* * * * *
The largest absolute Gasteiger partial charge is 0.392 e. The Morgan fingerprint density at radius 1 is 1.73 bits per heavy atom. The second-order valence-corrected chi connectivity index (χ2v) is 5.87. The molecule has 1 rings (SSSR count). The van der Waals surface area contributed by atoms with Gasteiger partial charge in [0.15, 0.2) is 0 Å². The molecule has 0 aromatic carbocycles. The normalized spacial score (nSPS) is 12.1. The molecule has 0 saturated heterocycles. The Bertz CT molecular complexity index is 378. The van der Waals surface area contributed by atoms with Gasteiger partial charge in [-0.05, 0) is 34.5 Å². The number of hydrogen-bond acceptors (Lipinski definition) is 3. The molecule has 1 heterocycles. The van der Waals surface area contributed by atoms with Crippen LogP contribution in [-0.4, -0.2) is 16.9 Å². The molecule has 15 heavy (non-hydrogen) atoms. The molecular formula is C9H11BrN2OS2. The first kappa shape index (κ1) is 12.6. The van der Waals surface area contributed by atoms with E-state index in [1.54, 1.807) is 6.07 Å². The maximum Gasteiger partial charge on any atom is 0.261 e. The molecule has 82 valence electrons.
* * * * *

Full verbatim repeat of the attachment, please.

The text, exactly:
The largest absolute Gasteiger partial charge is 0.392 e. The Morgan fingerprint density at radius 1 is 1.73 bits per heavy atom. The second-order valence-corrected chi connectivity index (χ2v) is 5.87. The molecule has 1 rings (SSSR count). The van der Waals surface area contributed by atoms with Gasteiger partial charge in [0.15, 0.2) is 0 Å². The molecule has 0 aromatic carbocycles. The normalized spacial score (nSPS) is 12.1. The molecule has 0 saturated heterocycles. The Bertz CT molecular complexity index is 378. The van der Waals surface area contributed by atoms with Gasteiger partial charge in [-0.05, 0) is 34.5 Å². The number of hydrogen-bond acceptors (Lipinski definition) is 3. The molecule has 1 heterocycles. The van der Waals surface area contributed by atoms with Crippen LogP contribution in [-0.4, -0.2) is 16.9 Å². The molecule has 15 heavy (non-hydrogen) atoms. The molecular formula is C9H11BrN2OS2. The first kappa shape index (κ1) is 12.6. The van der Waals surface area contributed by atoms with E-state index in [1.54, 1.807) is 6.07 Å². The maximum Gasteiger partial charge on any atom is 0.261 e. The molecule has 82 valence electrons.